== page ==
Now here’s a thoughtful video – lovingly crafted by director Leonard Soosay – that represents visually the emotions that “Lines” evokes, with style and finesse.
Theodora’s debut EP is planned for the end of the year – keep a close watch on that, dear readers.
In the meantime, check out the gorgeous video for “Lines”.
Here are six new releases – spread across the three streaming services (based in Singapore) – that get the Power of Pop Recommendation!
YOUNG BUFFALO – HOUSE
The album opens with a deceptive synth-pop motif before morphing into a Vampire Weekend cliche before the gorgeous melodic power pop channeling chorus kicks in! Inventive chord progressions, bouncy energy and stack o’ tunes marked this as a winner! https://www.facebook.com/youngbuffalo
MUSICComments Off on JAKE AND THE COWBOYS SET TO CORRAL SINGAPORE MUSIC LOVERS AT BEERFEST ASIA 2015
These pop-rockers have just the right vibe for Power of Pop! Jake and the Cowboys are the 2nd band to be featured in PoP’s SWAM coverage. Words by Jarred Wall.
Why is it important for you to play in Singapore?
Beerfest Asia 2015 will mark our first international gig, so we are extremely excited to share our music to a market that we feel are going to really enjoy our sound. Jake and the Cowboys are fresh and exciting and provide a live performance which rivals that of the best.
It also proves timely for us as we have just finished completing a successful crowd funding campaign to record our next single ‘She Said’. The response we received from our fans was fantastic and the project itself has really provided us with a new platform to engage our fans and make them feel a part of the band. It also provided us with a chance to give something back to the fans for all their support. For example, fairly soon we will be heading to one of our fans houses to do some gardening and wash their car and then after that, we will be providing an exclusive performance to a group of fans, on top of cooking them a meal! We wanted to give the fans something different and put a personal touch to it. Of course these rewards were some of the more unusual ones, fans also had the opportunity to receive signed CD’s and digital downloads of the new track. It’s now closed but feel free to check out the project at http://www.pozible.com/project/195487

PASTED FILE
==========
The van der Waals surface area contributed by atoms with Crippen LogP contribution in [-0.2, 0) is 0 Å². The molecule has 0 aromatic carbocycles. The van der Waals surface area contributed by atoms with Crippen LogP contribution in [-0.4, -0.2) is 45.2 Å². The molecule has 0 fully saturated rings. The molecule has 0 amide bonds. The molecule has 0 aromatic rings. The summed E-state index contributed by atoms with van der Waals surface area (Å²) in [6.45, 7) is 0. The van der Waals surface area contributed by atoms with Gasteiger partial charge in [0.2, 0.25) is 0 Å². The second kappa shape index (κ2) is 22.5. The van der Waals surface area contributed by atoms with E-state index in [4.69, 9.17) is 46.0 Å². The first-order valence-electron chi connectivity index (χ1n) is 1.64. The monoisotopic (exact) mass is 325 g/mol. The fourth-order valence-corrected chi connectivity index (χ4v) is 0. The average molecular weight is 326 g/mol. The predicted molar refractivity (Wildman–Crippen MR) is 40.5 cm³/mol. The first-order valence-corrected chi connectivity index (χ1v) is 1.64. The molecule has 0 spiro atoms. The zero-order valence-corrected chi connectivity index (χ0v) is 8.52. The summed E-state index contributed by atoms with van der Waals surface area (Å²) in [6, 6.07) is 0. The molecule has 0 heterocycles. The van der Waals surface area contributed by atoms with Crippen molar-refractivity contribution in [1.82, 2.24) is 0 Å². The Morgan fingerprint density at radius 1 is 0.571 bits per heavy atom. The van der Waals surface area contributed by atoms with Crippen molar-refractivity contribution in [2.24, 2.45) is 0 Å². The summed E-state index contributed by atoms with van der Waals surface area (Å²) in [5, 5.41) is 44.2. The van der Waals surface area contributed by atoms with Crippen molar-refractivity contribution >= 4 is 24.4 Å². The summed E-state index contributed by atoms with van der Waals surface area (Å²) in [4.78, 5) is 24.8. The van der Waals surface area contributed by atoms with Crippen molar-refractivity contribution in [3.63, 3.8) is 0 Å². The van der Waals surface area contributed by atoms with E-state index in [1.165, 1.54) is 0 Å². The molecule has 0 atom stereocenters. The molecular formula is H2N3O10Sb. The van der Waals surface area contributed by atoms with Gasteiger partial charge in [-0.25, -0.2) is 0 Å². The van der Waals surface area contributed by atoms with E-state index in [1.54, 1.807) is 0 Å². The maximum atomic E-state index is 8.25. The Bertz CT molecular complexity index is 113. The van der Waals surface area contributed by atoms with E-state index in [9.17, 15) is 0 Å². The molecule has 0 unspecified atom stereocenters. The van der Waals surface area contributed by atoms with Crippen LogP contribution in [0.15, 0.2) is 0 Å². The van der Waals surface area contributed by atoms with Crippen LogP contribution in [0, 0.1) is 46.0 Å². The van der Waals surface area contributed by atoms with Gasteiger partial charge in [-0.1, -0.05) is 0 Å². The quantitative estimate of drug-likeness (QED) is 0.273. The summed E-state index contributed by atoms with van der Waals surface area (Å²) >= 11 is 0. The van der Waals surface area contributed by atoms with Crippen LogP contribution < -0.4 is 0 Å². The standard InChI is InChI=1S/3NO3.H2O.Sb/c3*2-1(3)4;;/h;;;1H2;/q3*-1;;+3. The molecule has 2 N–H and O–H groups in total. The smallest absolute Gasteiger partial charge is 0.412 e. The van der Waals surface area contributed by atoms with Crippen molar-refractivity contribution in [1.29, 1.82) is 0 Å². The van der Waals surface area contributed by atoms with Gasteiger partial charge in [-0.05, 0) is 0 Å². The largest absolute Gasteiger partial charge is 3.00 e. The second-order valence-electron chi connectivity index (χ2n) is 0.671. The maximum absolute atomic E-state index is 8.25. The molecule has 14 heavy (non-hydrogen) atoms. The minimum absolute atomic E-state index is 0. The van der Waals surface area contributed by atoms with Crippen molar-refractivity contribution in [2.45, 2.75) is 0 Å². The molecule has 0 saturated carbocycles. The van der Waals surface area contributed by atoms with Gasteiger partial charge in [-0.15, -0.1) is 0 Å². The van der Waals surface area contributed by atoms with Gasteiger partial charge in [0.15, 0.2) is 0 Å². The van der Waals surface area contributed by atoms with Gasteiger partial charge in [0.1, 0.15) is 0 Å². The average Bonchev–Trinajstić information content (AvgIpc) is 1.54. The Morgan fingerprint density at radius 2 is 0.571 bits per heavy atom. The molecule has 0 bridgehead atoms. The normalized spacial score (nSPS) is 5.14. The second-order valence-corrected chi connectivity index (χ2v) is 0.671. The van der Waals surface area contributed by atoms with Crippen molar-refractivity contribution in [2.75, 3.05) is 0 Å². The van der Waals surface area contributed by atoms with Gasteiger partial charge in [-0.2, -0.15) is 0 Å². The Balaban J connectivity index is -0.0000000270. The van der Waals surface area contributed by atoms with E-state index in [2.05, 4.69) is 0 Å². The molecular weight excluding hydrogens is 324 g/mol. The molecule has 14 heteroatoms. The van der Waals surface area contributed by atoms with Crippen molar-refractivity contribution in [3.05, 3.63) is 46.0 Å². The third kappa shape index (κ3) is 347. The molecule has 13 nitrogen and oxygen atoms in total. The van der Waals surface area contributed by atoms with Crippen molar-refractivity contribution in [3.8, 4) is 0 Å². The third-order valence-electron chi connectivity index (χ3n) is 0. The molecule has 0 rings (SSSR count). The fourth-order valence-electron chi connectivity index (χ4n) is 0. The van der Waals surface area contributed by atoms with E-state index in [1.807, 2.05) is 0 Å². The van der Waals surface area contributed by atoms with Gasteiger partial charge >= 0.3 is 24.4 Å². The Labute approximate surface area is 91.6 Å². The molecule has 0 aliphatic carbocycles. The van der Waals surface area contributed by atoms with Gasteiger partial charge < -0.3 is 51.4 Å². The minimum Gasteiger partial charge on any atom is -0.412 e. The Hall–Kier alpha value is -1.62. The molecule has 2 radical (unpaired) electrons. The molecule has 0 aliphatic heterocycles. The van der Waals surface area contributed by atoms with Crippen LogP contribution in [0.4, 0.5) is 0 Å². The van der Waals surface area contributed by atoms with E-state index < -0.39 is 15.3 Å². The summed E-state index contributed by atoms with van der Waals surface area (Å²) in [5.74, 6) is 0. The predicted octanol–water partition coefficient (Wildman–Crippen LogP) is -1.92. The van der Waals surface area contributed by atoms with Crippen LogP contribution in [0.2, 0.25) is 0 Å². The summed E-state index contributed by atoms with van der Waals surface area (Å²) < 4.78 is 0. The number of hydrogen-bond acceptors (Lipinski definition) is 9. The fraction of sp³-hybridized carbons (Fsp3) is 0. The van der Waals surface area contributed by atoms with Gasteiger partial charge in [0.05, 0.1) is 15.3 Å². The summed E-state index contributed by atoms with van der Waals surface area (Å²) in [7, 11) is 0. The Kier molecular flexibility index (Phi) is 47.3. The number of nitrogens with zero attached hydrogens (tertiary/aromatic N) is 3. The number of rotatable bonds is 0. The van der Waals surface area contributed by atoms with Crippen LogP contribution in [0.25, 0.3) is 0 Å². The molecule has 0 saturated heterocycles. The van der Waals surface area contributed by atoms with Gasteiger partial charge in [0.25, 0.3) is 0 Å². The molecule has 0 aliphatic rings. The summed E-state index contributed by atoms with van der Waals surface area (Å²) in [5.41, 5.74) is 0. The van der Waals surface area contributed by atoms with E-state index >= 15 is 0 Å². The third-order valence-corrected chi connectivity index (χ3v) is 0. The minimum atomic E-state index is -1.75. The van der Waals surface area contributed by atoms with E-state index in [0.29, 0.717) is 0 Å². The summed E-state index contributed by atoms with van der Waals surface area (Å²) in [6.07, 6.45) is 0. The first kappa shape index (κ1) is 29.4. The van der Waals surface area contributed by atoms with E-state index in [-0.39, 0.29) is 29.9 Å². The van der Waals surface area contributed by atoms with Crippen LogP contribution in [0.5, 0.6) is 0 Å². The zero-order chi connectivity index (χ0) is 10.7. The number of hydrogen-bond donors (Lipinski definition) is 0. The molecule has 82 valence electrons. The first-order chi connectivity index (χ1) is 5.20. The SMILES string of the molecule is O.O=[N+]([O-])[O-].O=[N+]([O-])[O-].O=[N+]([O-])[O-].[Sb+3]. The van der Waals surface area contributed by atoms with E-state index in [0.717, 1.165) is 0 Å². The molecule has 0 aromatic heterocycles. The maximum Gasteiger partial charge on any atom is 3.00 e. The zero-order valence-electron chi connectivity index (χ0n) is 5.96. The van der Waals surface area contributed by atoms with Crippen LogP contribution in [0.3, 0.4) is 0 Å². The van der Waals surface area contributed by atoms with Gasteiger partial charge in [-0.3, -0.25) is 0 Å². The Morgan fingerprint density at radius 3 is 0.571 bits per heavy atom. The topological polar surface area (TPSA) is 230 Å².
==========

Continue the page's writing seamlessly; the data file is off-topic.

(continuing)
After spending a few days in the studio with Joel Quartermain of well known Australian Act Eskimo Joe, we were extremely happy and proud of the final product. We see the networking opportunities that we will be exposed to in Singapore as a great opportunity to source airplay in the region and ultimately future performances down the track. We will be armed in hand with ‘She Said’ Single’s!
What do you hope to take away from the experience?
We hope to learn a few things about the Singaporean market and what the people like. Eventually our aim would be to have our music receive airplay in the region as we feel our music will be quite well suited to the people and well received.
The networking opportunities are also a great chance for us to make some crucial contacts in the region which we hope will lead to future exposure for Jake and the Cowboys. We want to make the most of the opportunity and what the city has to offer, particularly in the way of music.